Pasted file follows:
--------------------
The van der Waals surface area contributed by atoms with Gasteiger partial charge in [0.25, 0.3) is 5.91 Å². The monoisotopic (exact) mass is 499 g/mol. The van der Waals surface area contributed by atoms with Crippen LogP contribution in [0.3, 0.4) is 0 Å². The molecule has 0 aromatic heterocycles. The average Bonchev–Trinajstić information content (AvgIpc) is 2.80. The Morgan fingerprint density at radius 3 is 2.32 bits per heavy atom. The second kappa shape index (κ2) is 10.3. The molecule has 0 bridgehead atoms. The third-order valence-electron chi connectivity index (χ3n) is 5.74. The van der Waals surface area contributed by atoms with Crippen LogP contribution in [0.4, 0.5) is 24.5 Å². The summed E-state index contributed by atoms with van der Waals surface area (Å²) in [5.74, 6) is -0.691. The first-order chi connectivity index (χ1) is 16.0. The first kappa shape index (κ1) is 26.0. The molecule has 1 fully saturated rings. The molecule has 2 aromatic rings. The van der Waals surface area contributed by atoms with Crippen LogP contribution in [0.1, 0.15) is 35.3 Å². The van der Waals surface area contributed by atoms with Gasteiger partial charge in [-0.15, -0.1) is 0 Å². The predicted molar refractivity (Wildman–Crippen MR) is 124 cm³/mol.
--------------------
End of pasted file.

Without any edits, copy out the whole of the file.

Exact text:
The van der Waals surface area contributed by atoms with Gasteiger partial charge in [0.25, 0.3) is 5.91 Å². The monoisotopic (exact) mass is 499 g/mol. The van der Waals surface area contributed by atoms with Crippen LogP contribution in [0.3, 0.4) is 0 Å². The molecule has 0 aromatic heterocycles. The average Bonchev–Trinajstić information content (AvgIpc) is 2.80. The Morgan fingerprint density at radius 3 is 2.32 bits per heavy atom. The second kappa shape index (κ2) is 10.3. The molecule has 0 bridgehead atoms. The third-order valence-electron chi connectivity index (χ3n) is 5.74. The van der Waals surface area contributed by atoms with Crippen LogP contribution in [0.4, 0.5) is 24.5 Å². The summed E-state index contributed by atoms with van der Waals surface area (Å²) in [5.74, 6) is -0.691. The first-order chi connectivity index (χ1) is 16.0. The first kappa shape index (κ1) is 26.0. The molecule has 1 fully saturated rings. The molecule has 2 aromatic rings. The van der Waals surface area contributed by atoms with Crippen LogP contribution in [0.1, 0.15) is 35.3 Å². The van der Waals surface area contributed by atoms with Gasteiger partial charge in [-0.15, -0.1) is 0 Å². The predicted molar refractivity (Wildman–Crippen MR) is 124 cm³/mol.